Nick kelly–We have no democracy. Central banks are the overlords and with the assistance of the commercial banks they operate to screw the public with debt. The politicians play a subservient part in this process but it could be said that they are only a junior partner at best. As for the media nothing must be reported that upsets this corrupt and cosy arrangement such as a declaration the democracy died a long time ago. Two parties acting in collusion with all this in mind put on a show every 4years just to fool the voters.

  6. nick kelly says:

    Then there are no solutions- or do you want to have ANOTHER ‘power to the people’ type revolution and we know or should know how those turn out.
    But saying there is no solution is not a solution.
    There is one thing much of the comment of these sites have in common- they are long on criticism and short on alternate plans.

    • nhz says:

      You have a point there, however as long as the NWO elites can stick to their plan the people have no chance. So we need to make clear that they can’t proceed as planned, and a Brexit or similar decision might help.

      In many EU countries there are now movements for ‘basic democracy’ that allow everyone to vote on many issues. More power to the people, less power to politicians (so they are the first who are against this, EU career politicians even more so). This won’t work for every decision as some subjects are too complicated for a simple vote, but it’s a first step. Other steps would be allowing people to allocate the taxes they pay between all items that government spends money on; I predict this would cause HUGE changes because politicians don’t have the interest of the people in mind when they decide about government finances.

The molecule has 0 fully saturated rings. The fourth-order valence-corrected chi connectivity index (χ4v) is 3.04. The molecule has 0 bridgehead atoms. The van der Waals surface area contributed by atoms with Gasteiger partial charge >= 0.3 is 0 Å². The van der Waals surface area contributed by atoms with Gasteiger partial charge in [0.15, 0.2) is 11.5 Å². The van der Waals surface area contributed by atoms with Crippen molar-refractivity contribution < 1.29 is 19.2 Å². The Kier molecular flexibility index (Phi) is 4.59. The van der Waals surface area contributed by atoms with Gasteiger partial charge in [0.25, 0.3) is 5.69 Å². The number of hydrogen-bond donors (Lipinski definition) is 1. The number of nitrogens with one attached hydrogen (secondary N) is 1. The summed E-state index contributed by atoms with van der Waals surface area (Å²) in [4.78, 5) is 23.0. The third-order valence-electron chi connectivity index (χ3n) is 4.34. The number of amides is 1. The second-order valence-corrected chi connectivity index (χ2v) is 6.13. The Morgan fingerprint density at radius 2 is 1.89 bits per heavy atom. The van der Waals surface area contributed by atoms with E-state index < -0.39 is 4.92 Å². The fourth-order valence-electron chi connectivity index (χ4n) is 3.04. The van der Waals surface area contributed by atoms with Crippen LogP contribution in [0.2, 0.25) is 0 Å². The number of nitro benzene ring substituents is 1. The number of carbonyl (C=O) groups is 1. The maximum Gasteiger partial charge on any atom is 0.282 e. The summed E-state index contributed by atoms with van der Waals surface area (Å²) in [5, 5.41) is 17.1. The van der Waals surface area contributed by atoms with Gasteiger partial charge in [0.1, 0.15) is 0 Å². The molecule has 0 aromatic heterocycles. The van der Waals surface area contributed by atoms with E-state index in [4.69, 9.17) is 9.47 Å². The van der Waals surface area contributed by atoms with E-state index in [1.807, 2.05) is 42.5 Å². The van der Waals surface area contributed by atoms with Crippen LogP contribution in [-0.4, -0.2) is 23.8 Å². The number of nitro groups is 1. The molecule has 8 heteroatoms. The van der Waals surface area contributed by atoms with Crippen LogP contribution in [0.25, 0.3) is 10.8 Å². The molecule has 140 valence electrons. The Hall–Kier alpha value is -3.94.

Other proposals aim at making decisions at the lowest possible level (local/regional/national/international). Why does Europe have to decide about all kinds of issues that are ultimately very local affairs?

      There are many potential solutions, but first we have to loosen the grip of the NWO elites.

      • nhz says:

        To me surprise the Brexit camp seems to have won. Will be very interesting to see how the elites react, both in Britain and in the EU (Commission). Until now all opposition to their plans has been ignored, but I doubt they will get away with that this time.

        Let’s hope the eurocrats finally start listening and not double down on their previous anti-democratic policies.